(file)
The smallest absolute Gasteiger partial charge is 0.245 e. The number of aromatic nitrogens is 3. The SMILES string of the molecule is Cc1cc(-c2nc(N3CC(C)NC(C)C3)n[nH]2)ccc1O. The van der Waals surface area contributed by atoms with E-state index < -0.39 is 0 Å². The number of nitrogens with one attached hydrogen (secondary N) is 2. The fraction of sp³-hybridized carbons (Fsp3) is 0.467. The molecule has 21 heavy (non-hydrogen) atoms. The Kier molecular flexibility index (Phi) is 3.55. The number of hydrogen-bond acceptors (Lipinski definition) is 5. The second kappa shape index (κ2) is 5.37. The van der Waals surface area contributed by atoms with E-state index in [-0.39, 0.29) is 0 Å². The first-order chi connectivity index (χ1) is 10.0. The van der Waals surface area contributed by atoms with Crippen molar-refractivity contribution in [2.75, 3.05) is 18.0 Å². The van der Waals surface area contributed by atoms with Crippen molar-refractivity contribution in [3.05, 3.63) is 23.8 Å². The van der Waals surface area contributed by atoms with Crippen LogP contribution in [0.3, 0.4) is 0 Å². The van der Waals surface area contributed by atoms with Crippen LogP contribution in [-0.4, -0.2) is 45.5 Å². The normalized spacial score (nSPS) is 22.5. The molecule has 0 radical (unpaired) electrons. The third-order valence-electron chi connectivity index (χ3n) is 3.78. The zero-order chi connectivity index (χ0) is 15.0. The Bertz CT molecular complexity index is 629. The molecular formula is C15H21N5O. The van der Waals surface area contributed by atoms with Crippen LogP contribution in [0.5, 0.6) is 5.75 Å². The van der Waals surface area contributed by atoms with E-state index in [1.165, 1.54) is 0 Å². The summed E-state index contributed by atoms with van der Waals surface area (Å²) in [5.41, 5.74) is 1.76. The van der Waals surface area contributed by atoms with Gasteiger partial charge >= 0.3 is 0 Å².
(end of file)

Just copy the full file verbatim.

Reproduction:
The smallest absolute Gasteiger partial charge is 0.245 e. The number of aromatic nitrogens is 3. The SMILES string of the molecule is Cc1cc(-c2nc(N3CC(C)NC(C)C3)n[nH]2)ccc1O. The van der Waals surface area contributed by atoms with E-state index < -0.39 is 0 Å². The number of nitrogens with one attached hydrogen (secondary N) is 2. The fraction of sp³-hybridized carbons (Fsp3) is 0.467. The molecule has 21 heavy (non-hydrogen) atoms. The Kier molecular flexibility index (Phi) is 3.55. The number of hydrogen-bond acceptors (Lipinski definition) is 5. The second kappa shape index (κ2) is 5.37. The van der Waals surface area contributed by atoms with E-state index in [-0.39, 0.29) is 0 Å². The first-order chi connectivity index (χ1) is 10.0. The van der Waals surface area contributed by atoms with Crippen molar-refractivity contribution in [2.75, 3.05) is 18.0 Å². The van der Waals surface area contributed by atoms with Crippen molar-refractivity contribution in [3.05, 3.63) is 23.8 Å². The van der Waals surface area contributed by atoms with Crippen LogP contribution in [0.3, 0.4) is 0 Å². The van der Waals surface area contributed by atoms with Crippen LogP contribution in [-0.4, -0.2) is 45.5 Å². The normalized spacial score (nSPS) is 22.5. The molecule has 0 radical (unpaired) electrons. The third-order valence-electron chi connectivity index (χ3n) is 3.78. The zero-order chi connectivity index (χ0) is 15.0. The Bertz CT molecular complexity index is 629. The molecular formula is C15H21N5O. The van der Waals surface area contributed by atoms with Crippen LogP contribution in [0.5, 0.6) is 5.75 Å². The van der Waals surface area contributed by atoms with E-state index in [1.165, 1.54) is 0 Å². The summed E-state index contributed by atoms with van der Waals surface area (Å²) in [5.41, 5.74) is 1.76. The van der Waals surface area contributed by atoms with Gasteiger partial charge >= 0.3 is 0 Å².